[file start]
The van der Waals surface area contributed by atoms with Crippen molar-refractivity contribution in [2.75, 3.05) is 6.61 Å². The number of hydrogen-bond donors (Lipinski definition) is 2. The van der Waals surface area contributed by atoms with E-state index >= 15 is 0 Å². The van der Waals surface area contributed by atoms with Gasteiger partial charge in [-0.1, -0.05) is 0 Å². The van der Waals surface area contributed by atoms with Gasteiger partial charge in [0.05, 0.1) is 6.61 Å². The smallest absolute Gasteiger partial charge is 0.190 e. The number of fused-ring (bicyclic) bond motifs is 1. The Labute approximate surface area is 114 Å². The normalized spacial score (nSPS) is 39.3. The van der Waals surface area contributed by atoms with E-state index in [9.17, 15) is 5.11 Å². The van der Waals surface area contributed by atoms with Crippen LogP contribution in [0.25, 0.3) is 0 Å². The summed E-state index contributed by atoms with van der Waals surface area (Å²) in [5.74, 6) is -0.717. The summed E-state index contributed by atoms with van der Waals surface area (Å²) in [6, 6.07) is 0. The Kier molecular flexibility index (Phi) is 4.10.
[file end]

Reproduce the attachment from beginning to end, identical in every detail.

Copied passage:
The van der Waals surface area contributed by atoms with Crippen molar-refractivity contribution in [2.75, 3.05) is 6.61 Å². The number of hydrogen-bond donors (Lipinski definition) is 2. The van der Waals surface area contributed by atoms with E-state index >= 15 is 0 Å². The van der Waals surface area contributed by atoms with Gasteiger partial charge in [-0.1, -0.05) is 0 Å². The van der Waals surface area contributed by atoms with Gasteiger partial charge in [0.05, 0.1) is 6.61 Å². The smallest absolute Gasteiger partial charge is 0.190 e. The number of fused-ring (bicyclic) bond motifs is 1. The Labute approximate surface area is 114 Å². The normalized spacial score (nSPS) is 39.3. The van der Waals surface area contributed by atoms with E-state index in [9.17, 15) is 5.11 Å². The van der Waals surface area contributed by atoms with Crippen LogP contribution in [0.25, 0.3) is 0 Å². The summed E-state index contributed by atoms with van der Waals surface area (Å²) in [5.74, 6) is -0.717. The summed E-state index contributed by atoms with van der Waals surface area (Å²) in [6, 6.07) is 0. The Kier molecular flexibility index (Phi) is 4.10.